Former Tunisian President Moncef Marzouki has said that Iran is witnessing a popular revolution like that in Tunisia and warned against sliding into a Syrian or Yemeni scenario. Marzouki went along with his comment in an interview Tufts Magazine which he posted on his Facebook page.
“I’ll tell you a story from 2013,” he said. “I spoke for two hours with then-Iranian President Mahmoud Ahmadinejad at the Islam Summit. I knew that the Iranian government was extremely upset by our revolutions in Tunisia and Egypt.”
He stressed that he was trying to persuade Ahmadinejad that the so-called Arab Spring was caused by internal problems related to the dictatorship and that there was no intention of exporting the revolution. “Of course he didn’t agree with me at all. He said what was happening in Tunisia was a Zionist conspiracy, an American conspiracy, not a real revolution, etc. I understood that he was very afraid of the Arab Spring.”
According to Marzouki, the Iranian leader was right to be afraid. “Because what we are seeing in Iran now is very similar to the Tunisian revolution. The Iranians have closely observed what happened in Tunisia. They saw that they can win when people take to the streets to defend their rights. That was a very important lesson.”
In Iran, he added, there is a democratic revolution in which women play an important role, just like in Tunisia. “Iran has a harsh and brutal dictatorship. It is a religious dictatorship that is often worse than a secular dictatorship. So let’s hope for the success of the Iranian revolution.”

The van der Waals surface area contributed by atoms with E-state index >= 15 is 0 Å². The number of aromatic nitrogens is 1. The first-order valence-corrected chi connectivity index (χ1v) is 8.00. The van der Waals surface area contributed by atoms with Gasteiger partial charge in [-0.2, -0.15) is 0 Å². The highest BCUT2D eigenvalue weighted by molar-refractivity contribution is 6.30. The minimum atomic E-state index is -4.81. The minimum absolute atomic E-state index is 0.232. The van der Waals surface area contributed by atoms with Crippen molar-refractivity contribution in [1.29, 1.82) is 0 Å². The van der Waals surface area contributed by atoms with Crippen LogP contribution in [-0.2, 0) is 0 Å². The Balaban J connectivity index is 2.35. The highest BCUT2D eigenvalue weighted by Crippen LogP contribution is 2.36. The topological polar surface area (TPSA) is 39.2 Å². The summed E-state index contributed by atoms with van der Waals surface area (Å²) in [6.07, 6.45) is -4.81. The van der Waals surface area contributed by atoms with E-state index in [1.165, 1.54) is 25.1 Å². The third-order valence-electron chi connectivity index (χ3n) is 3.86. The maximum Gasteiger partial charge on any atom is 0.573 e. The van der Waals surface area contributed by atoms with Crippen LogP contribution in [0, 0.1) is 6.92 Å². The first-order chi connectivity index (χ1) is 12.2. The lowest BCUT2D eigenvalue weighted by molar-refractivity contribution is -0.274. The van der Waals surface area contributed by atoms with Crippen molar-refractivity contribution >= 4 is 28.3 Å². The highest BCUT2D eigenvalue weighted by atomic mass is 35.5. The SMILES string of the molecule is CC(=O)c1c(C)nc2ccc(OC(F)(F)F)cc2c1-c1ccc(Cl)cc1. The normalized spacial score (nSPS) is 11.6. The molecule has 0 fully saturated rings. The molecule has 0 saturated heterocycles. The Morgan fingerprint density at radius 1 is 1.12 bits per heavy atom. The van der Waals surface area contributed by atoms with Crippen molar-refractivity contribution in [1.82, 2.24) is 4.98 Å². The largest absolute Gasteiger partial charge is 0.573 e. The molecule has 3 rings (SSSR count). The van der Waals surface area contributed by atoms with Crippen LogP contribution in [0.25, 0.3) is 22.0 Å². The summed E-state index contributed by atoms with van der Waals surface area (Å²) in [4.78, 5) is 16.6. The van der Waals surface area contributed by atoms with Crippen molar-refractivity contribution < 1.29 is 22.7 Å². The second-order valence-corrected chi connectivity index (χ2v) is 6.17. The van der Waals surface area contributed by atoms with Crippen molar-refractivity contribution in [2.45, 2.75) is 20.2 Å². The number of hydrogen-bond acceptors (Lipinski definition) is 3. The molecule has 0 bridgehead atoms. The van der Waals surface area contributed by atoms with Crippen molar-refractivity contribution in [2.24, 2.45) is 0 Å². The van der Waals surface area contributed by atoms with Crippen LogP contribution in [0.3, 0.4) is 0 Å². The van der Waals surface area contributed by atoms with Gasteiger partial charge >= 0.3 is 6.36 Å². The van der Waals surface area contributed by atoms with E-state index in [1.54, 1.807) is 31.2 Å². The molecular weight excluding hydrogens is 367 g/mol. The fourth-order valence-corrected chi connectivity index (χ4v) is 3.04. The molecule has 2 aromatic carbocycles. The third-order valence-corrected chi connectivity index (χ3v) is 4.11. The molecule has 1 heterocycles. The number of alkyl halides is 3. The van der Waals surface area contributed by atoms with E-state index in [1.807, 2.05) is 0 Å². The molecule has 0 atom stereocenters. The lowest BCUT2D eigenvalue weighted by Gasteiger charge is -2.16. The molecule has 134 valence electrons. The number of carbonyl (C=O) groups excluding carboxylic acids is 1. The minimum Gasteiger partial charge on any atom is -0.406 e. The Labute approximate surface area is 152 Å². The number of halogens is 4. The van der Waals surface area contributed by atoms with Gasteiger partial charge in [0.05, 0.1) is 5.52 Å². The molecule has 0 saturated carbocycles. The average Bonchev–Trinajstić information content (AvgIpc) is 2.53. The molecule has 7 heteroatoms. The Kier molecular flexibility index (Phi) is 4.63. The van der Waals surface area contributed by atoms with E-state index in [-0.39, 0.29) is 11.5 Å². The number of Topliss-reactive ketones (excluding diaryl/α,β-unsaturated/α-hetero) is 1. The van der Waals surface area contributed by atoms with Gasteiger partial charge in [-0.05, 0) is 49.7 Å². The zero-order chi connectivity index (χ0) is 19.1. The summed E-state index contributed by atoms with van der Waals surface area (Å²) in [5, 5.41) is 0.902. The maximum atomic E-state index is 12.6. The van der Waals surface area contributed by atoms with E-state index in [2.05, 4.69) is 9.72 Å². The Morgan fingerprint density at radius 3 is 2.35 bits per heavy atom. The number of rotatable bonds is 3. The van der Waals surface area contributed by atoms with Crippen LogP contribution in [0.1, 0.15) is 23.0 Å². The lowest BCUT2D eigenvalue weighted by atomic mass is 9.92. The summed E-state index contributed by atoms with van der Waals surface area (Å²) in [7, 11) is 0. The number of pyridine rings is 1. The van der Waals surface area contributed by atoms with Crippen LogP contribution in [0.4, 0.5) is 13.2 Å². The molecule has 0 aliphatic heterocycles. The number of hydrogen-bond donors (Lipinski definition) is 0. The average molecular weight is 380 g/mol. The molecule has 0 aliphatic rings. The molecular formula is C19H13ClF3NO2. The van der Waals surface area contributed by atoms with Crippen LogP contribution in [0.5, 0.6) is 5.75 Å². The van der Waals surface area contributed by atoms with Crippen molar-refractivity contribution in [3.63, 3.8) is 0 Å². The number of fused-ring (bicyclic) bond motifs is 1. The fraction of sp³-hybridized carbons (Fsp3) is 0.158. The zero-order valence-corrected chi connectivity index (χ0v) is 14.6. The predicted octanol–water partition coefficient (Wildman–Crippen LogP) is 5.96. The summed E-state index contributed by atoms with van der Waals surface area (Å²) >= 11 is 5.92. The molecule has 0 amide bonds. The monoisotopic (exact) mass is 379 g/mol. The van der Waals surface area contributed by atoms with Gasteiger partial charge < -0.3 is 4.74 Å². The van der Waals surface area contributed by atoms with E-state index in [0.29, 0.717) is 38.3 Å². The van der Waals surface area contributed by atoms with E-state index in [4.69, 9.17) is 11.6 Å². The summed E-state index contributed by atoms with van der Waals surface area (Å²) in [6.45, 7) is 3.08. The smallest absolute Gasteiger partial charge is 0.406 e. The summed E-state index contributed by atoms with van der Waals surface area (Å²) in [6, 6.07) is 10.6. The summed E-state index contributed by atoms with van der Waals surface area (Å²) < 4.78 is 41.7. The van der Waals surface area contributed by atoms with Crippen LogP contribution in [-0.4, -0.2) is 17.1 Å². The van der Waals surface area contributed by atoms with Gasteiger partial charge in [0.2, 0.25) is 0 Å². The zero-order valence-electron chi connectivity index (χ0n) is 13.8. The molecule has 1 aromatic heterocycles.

Marzouki urged protesters in Iran to unite and be patient but keep fighting because no one has seen regime change overnight. “Sometimes it takes months or years. And above all, they have to accept some sacrifices, because we always have to pay a high price. I hope that they will not bear the costs that the Syrians or the Yemenis paid, but I fear that removing this religious dictatorship could be very costly.”
He also gave important advice to the countries that have recently freed themselves from dictatorships, saying that the transition must be as short as possible. In Tunisia it took three years to set up the new political system and draft a new constitution. He thinks that’s too long, because political change always means instability and the economy comes to a standstill; there will be less productivity and poverty will increase.
“People will be disappointed by the revolution because their expectations are very high that their lives will change overnight. My advice has always been that your transition to democracy should be as short as possible. In three months you should have a constitution, set up a new government, and then immediately tackle the economic problem.”
A few days ago, Marzouki called on what he called “Tunisian nationalists” to block the way to a new Egyptian scenario that the deep state in Tunisia, he warned, is preparing for after President Kais Saied’s ouster.